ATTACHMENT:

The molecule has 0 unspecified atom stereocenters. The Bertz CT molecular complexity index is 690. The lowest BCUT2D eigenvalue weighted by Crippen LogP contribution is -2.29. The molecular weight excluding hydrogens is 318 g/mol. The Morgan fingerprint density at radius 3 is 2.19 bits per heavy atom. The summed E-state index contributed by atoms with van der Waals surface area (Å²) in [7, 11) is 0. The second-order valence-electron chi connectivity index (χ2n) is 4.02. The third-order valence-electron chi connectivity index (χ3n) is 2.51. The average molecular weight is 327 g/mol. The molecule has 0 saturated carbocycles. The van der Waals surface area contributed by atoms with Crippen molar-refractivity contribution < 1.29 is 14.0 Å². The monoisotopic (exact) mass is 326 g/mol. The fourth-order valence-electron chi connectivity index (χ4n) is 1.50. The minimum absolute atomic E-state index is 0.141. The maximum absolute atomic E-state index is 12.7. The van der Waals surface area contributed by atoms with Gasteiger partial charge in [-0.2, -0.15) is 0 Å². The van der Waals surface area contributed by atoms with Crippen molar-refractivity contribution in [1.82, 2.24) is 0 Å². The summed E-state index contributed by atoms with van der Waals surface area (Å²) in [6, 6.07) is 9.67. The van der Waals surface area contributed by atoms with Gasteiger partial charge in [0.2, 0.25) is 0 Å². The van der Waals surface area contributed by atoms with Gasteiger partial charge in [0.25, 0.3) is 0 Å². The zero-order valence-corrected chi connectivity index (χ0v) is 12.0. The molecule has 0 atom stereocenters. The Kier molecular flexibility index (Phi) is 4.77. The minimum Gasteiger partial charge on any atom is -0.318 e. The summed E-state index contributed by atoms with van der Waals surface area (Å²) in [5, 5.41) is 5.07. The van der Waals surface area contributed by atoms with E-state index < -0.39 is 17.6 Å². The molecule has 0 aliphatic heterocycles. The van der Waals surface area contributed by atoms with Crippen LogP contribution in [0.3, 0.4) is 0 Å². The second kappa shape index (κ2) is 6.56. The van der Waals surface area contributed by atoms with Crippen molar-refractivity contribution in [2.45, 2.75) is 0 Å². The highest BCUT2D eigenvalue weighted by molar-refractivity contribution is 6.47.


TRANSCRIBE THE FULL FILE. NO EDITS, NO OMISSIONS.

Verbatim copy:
The molecule has 0 unspecified atom stereocenters. The Bertz CT molecular complexity index is 690. The lowest BCUT2D eigenvalue weighted by Crippen LogP contribution is -2.29. The molecular weight excluding hydrogens is 318 g/mol. The Morgan fingerprint density at radius 3 is 2.19 bits per heavy atom. The summed E-state index contributed by atoms with van der Waals surface area (Å²) in [7, 11) is 0. The second-order valence-electron chi connectivity index (χ2n) is 4.02. The third-order valence-electron chi connectivity index (χ3n) is 2.51. The average molecular weight is 327 g/mol. The molecule has 0 saturated carbocycles. The van der Waals surface area contributed by atoms with Crippen molar-refractivity contribution < 1.29 is 14.0 Å². The monoisotopic (exact) mass is 326 g/mol. The fourth-order valence-electron chi connectivity index (χ4n) is 1.50. The minimum absolute atomic E-state index is 0.141. The maximum absolute atomic E-state index is 12.7. The van der Waals surface area contributed by atoms with Gasteiger partial charge in [-0.2, -0.15) is 0 Å². The van der Waals surface area contributed by atoms with Crippen molar-refractivity contribution in [1.82, 2.24) is 0 Å². The summed E-state index contributed by atoms with van der Waals surface area (Å²) in [6, 6.07) is 9.67. The van der Waals surface area contributed by atoms with Gasteiger partial charge in [0.2, 0.25) is 0 Å². The van der Waals surface area contributed by atoms with Gasteiger partial charge in [0.25, 0.3) is 0 Å². The zero-order valence-corrected chi connectivity index (χ0v) is 12.0. The molecule has 0 atom stereocenters. The Kier molecular flexibility index (Phi) is 4.77. The minimum Gasteiger partial charge on any atom is -0.318 e. The summed E-state index contributed by atoms with van der Waals surface area (Å²) in [5, 5.41) is 5.07. The van der Waals surface area contributed by atoms with E-state index < -0.39 is 17.6 Å². The molecule has 0 aliphatic heterocycles. The van der Waals surface area contributed by atoms with Crippen LogP contribution in [0.3, 0.4) is 0 Å². The second kappa shape index (κ2) is 6.56. The van der Waals surface area contributed by atoms with Crippen molar-refractivity contribution in [2.45, 2.75) is 0 Å². The highest BCUT2D eigenvalue weighted by molar-refractivity contribution is 6.47.